Buckeye Road Gets a Little Love

A sure sign of neighborhood decline is the appearance of plywood on empty storefronts.  Doors and windows that get covered to prevent break-ins, become symbols of an abandoned community.  But, a new public art project along Buckeye Road on Cleveland’s east side is putting some paint and a message on some of those boards in an attempt to rekindle the concept of “neighborhood”.

"I can remember growing up here," says longtime Buckeye resident, Damien Ware. "My family was very proud of this neighborhood  At that time, it was still Hungarian."

The community along Buckeye Road was once one of the world’s largest enclaves of Hungarians outside of Europe.  And it developed a thriving commercial district. 

But then, the economy went sour. The Steel Belt turned into the Rust Belt, and things started to change.

"I had a couple of cousins and uncles that were involved in gangs," Ware recalls.  "There was a lot of drug activity.  This was the 80s"

As a local block club president, Patricia Mays says it’s been a struggle to keep the street respectable.

"We had the streetwalkers at one time.  And then we went from cleaning that up to the juvenile kids getting totally out of hand.  Then, we went from that to the breaking and entering.  Then we went from that to just destroying.  And not caring about where you live.  Or what your atmosphere should look like.  To me, where you live represents you."   

Cleveland-based LAND studio works with area neighborhoods to help develop that sense of identity through public art.  Painters, sculptors and even landscape designers are commissioned to create works that serve as community signposts --- for the people who live there and for potential visitors. But, Project Director Tiffany Graham says there’s more to it than dressing-up a public park with a statue.

"Our organization is never successful when we say, 'Oh, Hi community.  We’re here to put some art in your neighborhood.  You’re welcome', and then leave.  It has to be done in conversations with the community.  It has to have a message that resonates with people --- have some sort of connection.  And fill a gap they needed."

A new connection was started, more recently.  Some shuttered storefronts were given new boards and a fresh coat of paint --- but the goal was more than cosmetic.  People walking, biking or bussing down the street are seeing messages, from a neighborhood poet --- Damien Ware.

"I come from a family of writers," he says.  "I really took my writing more serious as a combat veteran from Iraq.  We would patrol the streets of Bagdad, and after every patrol, I would reflect on that."

For the Buckeye project, Ware is using a special form of poetry, known as a “lune”.

"A lune is an American version of the haiku," he says.  "A haiku has a syllable count of 15.  The lune has a syllable count of 13.  It makes you choose the right words to bring a message using brevity --- being intentional about your words."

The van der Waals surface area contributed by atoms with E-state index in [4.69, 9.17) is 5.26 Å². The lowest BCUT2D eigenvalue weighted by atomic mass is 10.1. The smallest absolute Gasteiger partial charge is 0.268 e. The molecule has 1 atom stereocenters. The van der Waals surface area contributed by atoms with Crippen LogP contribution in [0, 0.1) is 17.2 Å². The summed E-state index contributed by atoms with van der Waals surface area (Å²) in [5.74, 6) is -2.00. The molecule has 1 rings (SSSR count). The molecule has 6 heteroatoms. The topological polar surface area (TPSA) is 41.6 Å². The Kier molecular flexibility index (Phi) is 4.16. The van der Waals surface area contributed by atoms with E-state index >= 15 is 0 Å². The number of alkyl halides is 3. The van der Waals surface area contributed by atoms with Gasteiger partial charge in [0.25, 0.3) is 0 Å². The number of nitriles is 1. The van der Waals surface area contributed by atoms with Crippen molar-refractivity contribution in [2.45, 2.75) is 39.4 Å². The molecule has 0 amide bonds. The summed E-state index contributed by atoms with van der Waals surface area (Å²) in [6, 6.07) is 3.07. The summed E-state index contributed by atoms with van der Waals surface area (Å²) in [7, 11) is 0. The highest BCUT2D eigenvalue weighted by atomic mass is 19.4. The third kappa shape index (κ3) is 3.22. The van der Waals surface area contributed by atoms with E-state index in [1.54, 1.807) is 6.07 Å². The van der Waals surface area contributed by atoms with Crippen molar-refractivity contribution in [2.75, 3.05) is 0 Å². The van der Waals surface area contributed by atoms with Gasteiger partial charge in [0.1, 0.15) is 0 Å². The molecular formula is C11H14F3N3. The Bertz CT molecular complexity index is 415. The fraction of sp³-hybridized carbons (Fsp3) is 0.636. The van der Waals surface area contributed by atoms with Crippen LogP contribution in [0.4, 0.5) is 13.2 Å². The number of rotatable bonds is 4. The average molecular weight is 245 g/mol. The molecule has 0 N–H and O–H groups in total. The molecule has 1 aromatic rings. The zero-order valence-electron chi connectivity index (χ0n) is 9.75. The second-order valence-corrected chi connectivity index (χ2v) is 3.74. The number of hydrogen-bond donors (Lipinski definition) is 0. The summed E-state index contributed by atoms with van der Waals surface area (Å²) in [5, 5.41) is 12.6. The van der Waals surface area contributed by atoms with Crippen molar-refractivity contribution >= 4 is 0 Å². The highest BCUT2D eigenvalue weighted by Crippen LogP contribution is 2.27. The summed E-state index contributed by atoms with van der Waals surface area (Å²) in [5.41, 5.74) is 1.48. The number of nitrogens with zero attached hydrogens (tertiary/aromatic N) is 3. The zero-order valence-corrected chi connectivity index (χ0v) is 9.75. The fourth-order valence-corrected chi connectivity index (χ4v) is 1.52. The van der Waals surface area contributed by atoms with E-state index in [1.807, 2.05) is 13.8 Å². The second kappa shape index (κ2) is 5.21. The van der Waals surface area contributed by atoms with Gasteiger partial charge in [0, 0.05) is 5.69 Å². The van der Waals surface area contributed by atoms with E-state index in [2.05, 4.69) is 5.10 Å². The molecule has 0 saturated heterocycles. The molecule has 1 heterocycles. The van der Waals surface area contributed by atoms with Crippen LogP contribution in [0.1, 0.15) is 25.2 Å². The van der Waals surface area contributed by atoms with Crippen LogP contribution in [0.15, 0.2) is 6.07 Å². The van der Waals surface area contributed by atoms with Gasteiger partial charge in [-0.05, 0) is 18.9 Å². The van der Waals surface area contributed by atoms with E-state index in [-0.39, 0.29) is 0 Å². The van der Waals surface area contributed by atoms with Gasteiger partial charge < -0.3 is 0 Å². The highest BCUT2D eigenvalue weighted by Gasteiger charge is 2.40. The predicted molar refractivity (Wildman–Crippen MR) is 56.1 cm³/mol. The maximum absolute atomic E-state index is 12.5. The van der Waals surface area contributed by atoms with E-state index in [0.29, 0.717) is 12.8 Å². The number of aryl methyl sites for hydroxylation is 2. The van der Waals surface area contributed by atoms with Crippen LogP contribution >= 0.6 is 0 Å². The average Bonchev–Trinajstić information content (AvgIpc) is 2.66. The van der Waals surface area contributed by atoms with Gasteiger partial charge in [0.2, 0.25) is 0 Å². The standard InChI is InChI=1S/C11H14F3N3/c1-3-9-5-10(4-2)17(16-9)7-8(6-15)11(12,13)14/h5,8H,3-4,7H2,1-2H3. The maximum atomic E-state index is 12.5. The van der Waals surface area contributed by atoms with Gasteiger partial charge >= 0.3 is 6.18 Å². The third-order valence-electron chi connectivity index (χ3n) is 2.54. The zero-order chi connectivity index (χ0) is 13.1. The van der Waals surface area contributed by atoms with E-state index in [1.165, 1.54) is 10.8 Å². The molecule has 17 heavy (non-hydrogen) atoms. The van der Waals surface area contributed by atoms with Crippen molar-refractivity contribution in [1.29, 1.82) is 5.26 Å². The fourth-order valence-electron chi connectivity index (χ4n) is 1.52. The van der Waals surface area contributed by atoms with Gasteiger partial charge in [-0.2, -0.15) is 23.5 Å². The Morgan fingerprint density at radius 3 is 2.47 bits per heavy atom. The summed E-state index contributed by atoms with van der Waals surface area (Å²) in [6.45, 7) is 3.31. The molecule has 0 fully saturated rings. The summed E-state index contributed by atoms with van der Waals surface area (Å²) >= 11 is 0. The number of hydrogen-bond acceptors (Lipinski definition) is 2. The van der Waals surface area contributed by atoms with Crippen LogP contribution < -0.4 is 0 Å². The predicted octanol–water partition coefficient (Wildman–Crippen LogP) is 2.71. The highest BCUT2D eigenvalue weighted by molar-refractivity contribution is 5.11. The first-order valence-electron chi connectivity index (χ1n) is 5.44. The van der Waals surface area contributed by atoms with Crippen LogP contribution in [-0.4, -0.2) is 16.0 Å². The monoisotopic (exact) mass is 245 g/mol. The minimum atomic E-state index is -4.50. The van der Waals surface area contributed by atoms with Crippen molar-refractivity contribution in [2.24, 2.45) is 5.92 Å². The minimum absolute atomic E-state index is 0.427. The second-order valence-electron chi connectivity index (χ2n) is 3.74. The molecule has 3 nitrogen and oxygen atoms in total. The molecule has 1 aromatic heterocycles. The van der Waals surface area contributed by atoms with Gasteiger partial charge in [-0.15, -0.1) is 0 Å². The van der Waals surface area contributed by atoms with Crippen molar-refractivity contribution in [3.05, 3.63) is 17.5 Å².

One sign says, “Let me help you with your heavy burden and baggage."  Another reads: “Keep your head to the sky, for the sun will always shine”.  And then, there's “The streets will never love you, like a neighborhood should”.  Mixed among these intentional words are some ancient symbols from the West African Adinkra culture.

"They are poems unto themselves," he says.  "For instance, one of them reflects on how there is strength in humility:  'Help me so that I can help you'"

The messages are not only locally written, they are locally painted by a sign painting artist, who emulated the look of area shop signs --- that idea came from local marketing firm, Little Jacket.  Creative Director Roger Frank says the the goal is to surprise someone in their daily activities. 

"The truth of advertising is that it’s an uninvited guest --- most of the time it goes unnoticed.  So, what can we do to tug at you and say, 'Hey, we’re worth looking at?'"

For the past 18 years, the Ajax Men’s Store sign’s been a familiar sight to folks on Buckeye.  The tailor shop was started by Emell Jones’ father and has weathered a brutal economy.  Jones says he likes the lunes.

"It gives the building an uplift.  Instead of some old raggedy boards, now you’ve got some pictures and it makes you think about some things that you never thought about, until you saw the pictures on the billboard.  They’re pretty nice."

From the streets of Baghdad to Buckeye Road, Damien Ware has seen some tough times.  And his hometown street has too.

"Out of all the places I’ve been in the world," he says, "there’s no place like being in someplace that you’re familiar.  I have memories of walking up and down the street, makes me glad I decided to raise my family here --- I have two boys.  This is part of my identity and their identity.  Gives me a sense of purpose to do the work that needs to be done here."

Of course, a few hundred dollar’s-worth of plywood and paint can hardly compensate for the economic infusion that’s truly needed to make Buckeye Road commercially viable once again, but Patricia Mays says at least baby steps start you in the right direction.

"I would really like to see more storefronts reopening, and more businesses," she admits.  "But, if we have to cover it up right now, with more painting of the buildings and the different saying of phrases on the buildings --- yes, that’s a plus."

She says she really likes the lune across the street from her.  It reads: “True Love Can Be Found in Knowing Who You Really Are.”

It's a love poem to a community from one of its own.  It's a statement from a neighborhood that’s trying to understand who it is, and where it wants to go.

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